Victims typically download ransomware by opening an infected email attachment or clicking a compromised pop-up or link, triggering malicious code. From there, a sequence of events unfolds that encrypts the user’s files, locks down the victim’s device and displays a message listing demands that must be met in order to regain access.
Once these files are encrypted, the only way to get them back is to restore a recent backup or pay the ransom. Problem is, backups often fail. Storage Magazine reports that over 34% of companies do not test their backups and of those tested, 77% found that tape backups failed to restore. According to Microsoft, 42% of attempted recoveries from tape backups in the past year have failed.
Below are some of the common ransomware delivery vectors
- Email– Phishing and spam email is by far the most common delivery method of ransomware. The scenario involves sending an email with an attachment disguised as an innocuous file or tricking the user to click on a URL on the email that opens a compromised website.
- Free Software – Another common way to infect a user’s machine is to offer a free version of a piece of software. This can come in many flavors such as “cracked” versions of expensive games or software to entice the user.
- Exploit Kits – Exploit kits are sophisticated toolkits that exploit vulnerabilities. Most often, exploit kits are executed when a victim visits a compromised website. Malicious code hidden on the site, often in an advertisement (malvertisement), redirects you to the exploit kit landing page unnoticed. If vulnerable, a drive-by download of a malicious payload will be executed, the system will become infected, and the files will be held for ransom.
In terms of the involvement of Bitcoin in such cases: why do the hackers ask for Bitcoin?
For those considering cyber extortion, the anonymity commonly associated with Bitcoin is very enticing. Earlier schemes relied on bank accounts or money orders, so criminals felt they were at greater risk of being tracked down by law enforcement authorities.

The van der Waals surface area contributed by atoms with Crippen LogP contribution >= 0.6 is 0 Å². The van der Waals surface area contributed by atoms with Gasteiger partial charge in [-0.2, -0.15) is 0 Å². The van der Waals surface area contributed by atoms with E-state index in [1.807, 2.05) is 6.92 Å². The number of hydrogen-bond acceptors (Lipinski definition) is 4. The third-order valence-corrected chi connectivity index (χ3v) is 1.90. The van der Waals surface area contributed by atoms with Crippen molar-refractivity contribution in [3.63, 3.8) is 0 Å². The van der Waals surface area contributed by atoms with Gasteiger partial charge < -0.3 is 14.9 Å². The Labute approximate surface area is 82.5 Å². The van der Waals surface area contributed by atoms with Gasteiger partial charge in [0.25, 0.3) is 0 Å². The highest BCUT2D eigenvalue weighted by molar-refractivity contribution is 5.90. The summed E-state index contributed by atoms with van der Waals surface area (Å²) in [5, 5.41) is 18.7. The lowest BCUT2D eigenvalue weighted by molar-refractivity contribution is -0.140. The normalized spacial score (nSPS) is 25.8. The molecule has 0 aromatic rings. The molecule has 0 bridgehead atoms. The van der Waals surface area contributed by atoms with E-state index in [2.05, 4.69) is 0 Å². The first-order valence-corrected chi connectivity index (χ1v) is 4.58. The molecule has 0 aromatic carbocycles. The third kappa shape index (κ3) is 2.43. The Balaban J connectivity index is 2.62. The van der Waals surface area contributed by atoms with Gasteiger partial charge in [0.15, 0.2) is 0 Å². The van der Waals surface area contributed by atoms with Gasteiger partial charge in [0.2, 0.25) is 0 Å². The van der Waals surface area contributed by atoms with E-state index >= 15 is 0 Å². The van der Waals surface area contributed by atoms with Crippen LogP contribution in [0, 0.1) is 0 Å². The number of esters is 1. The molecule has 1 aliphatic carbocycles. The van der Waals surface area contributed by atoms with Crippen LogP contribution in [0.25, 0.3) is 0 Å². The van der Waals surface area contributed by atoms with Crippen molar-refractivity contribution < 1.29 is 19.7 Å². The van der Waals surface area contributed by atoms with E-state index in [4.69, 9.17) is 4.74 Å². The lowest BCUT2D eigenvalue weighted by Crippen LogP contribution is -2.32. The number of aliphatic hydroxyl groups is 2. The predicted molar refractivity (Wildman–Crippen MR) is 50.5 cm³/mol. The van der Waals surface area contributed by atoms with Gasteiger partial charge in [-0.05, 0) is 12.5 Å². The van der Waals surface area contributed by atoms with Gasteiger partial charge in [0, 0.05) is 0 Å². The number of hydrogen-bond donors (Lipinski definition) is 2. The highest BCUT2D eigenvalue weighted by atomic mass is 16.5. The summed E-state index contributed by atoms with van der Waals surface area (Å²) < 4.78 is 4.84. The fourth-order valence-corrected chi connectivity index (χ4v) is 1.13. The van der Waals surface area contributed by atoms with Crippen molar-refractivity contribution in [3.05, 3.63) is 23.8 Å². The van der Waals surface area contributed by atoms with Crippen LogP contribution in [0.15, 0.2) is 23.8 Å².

The ease of acquisition of Bitcoin on the Internet and the lack of personally identifiable information tied to bitcoin wallets make it really appealing to hackers.
Although there are cases where law enforcement authorities have on some occasions been able to trace bitcoin extortion transactions to criminals, this has not deterred cyber criminals from using the crypto currencies.
Once hit and Bitcoin payment is asked for, what do you recommend for those that have come under such a predicament?
I personally advise against paying the ransom where possible, simply because this removes the incentive for cybercriminals to continue engaging in these kind of scams. As long as victims continue to pay the ransom and fund the growth and development of these ransomware families there will be more creative and effective ransomware attacks in the future.
However, if you can’t restore the important data from the backup copies, the decision to pay basically comes down to whether the data that was encrypted is worth more than the ransom demanded.
Many of the cybercriminals behind ransomware have focused on creating a trustworthy reputation on the Internet, honoring all ransom agreements, but still there are no guarantees of getting your data back as victims are quickly left alone with the decryption keys once the exchange has been made.
What do you recommend companies and individuals do to better protect themselves?
Organizations need to be fully aware of the threat posed by ransomware and make building their defenses an ongoing priority. While a multilayered approach to security minimizes the chance of infection, it’s also vital to educate end users about ransomware and encourage them to adopt best practices. As ransomware gangs continue to refine their tactics, organisations and individuals cannot become complacent. Businesses should continue to review and improve their security in the face of this rapidly evolving threat.
Here are a few best practices to minimize the risk and loss from ransomware:
- Backups, backups, backups — and test those backups regularly.
- Install antivirus and make sure it’s up to date with the latest definition files.
- Regularly patch your operating systems, especially Windows.
- Keep web browsers and plug-ins such as Adobe Flash and Microsoft Silverlight updated, and prioritize patching new releases.
- Uninstall any browser plug-ins that are not required for business purposes, and prevent users from re-installing them.
- Disable Microsoft Office macros by default, and selectively enable them for those who need macros.
- Scan incoming emails for suspicious attachments, including examining all compressed attachments.
- Automatically quarantine any email that has an attachment containing a script or a .scr file.
- Disable or remove the PowerShell, wscript, and cscript executables on all non-administrative workstations.
- Do not give all users in the organization local administrative access to their workstations.
- Use threat intelligence to gain visibility into your organization’s external threat environment and monitor for any emerging ransomware threats to your organization.